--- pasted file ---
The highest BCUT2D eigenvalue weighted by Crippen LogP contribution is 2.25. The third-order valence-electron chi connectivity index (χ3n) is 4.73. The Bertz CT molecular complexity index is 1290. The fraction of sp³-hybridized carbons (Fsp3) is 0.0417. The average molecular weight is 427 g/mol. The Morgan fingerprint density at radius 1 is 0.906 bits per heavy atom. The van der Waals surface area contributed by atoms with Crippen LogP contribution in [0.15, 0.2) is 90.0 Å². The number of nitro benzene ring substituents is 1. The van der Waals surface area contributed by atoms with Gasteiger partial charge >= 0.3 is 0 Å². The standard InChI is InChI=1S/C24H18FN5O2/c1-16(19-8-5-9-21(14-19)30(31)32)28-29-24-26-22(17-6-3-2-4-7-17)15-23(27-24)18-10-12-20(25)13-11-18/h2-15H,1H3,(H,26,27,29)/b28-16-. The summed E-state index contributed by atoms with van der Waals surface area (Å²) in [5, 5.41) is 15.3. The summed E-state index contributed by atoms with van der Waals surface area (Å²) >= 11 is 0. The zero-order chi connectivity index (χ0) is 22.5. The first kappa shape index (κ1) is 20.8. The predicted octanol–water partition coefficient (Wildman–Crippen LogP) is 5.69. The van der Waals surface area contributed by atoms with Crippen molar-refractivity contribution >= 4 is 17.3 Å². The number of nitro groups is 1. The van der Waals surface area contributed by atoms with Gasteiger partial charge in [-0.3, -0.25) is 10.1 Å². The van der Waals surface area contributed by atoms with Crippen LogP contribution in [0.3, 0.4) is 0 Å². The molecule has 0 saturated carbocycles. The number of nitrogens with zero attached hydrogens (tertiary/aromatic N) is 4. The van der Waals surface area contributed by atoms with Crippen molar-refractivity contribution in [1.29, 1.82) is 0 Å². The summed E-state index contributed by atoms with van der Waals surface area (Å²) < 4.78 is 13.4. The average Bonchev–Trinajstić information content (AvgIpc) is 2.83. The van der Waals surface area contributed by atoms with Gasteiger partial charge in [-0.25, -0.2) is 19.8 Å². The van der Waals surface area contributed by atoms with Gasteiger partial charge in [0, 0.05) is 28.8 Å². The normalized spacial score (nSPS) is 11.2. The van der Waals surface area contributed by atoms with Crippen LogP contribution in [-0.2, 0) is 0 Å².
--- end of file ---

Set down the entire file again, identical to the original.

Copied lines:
The highest BCUT2D eigenvalue weighted by Crippen LogP contribution is 2.25. The third-order valence-electron chi connectivity index (χ3n) is 4.73. The Bertz CT molecular complexity index is 1290. The fraction of sp³-hybridized carbons (Fsp3) is 0.0417. The average molecular weight is 427 g/mol. The Morgan fingerprint density at radius 1 is 0.906 bits per heavy atom. The van der Waals surface area contributed by atoms with Crippen LogP contribution in [0.15, 0.2) is 90.0 Å². The number of nitro benzene ring substituents is 1. The van der Waals surface area contributed by atoms with Gasteiger partial charge >= 0.3 is 0 Å². The standard InChI is InChI=1S/C24H18FN5O2/c1-16(19-8-5-9-21(14-19)30(31)32)28-29-24-26-22(17-6-3-2-4-7-17)15-23(27-24)18-10-12-20(25)13-11-18/h2-15H,1H3,(H,26,27,29)/b28-16-. The summed E-state index contributed by atoms with van der Waals surface area (Å²) in [5, 5.41) is 15.3. The summed E-state index contributed by atoms with van der Waals surface area (Å²) >= 11 is 0. The zero-order chi connectivity index (χ0) is 22.5. The first kappa shape index (κ1) is 20.8. The predicted octanol–water partition coefficient (Wildman–Crippen LogP) is 5.69. The van der Waals surface area contributed by atoms with Crippen molar-refractivity contribution >= 4 is 17.3 Å². The number of nitro groups is 1. The van der Waals surface area contributed by atoms with Gasteiger partial charge in [-0.3, -0.25) is 10.1 Å². The van der Waals surface area contributed by atoms with Crippen LogP contribution in [0.3, 0.4) is 0 Å². The molecule has 0 saturated carbocycles. The number of nitrogens with zero attached hydrogens (tertiary/aromatic N) is 4. The van der Waals surface area contributed by atoms with Crippen molar-refractivity contribution in [1.29, 1.82) is 0 Å². The summed E-state index contributed by atoms with van der Waals surface area (Å²) < 4.78 is 13.4. The average Bonchev–Trinajstić information content (AvgIpc) is 2.83. The van der Waals surface area contributed by atoms with Gasteiger partial charge in [-0.25, -0.2) is 19.8 Å². The van der Waals surface area contributed by atoms with Gasteiger partial charge in [0, 0.05) is 28.8 Å². The normalized spacial score (nSPS) is 11.2. The van der Waals surface area contributed by atoms with Crippen LogP contribution in [-0.2, 0) is 0 Å².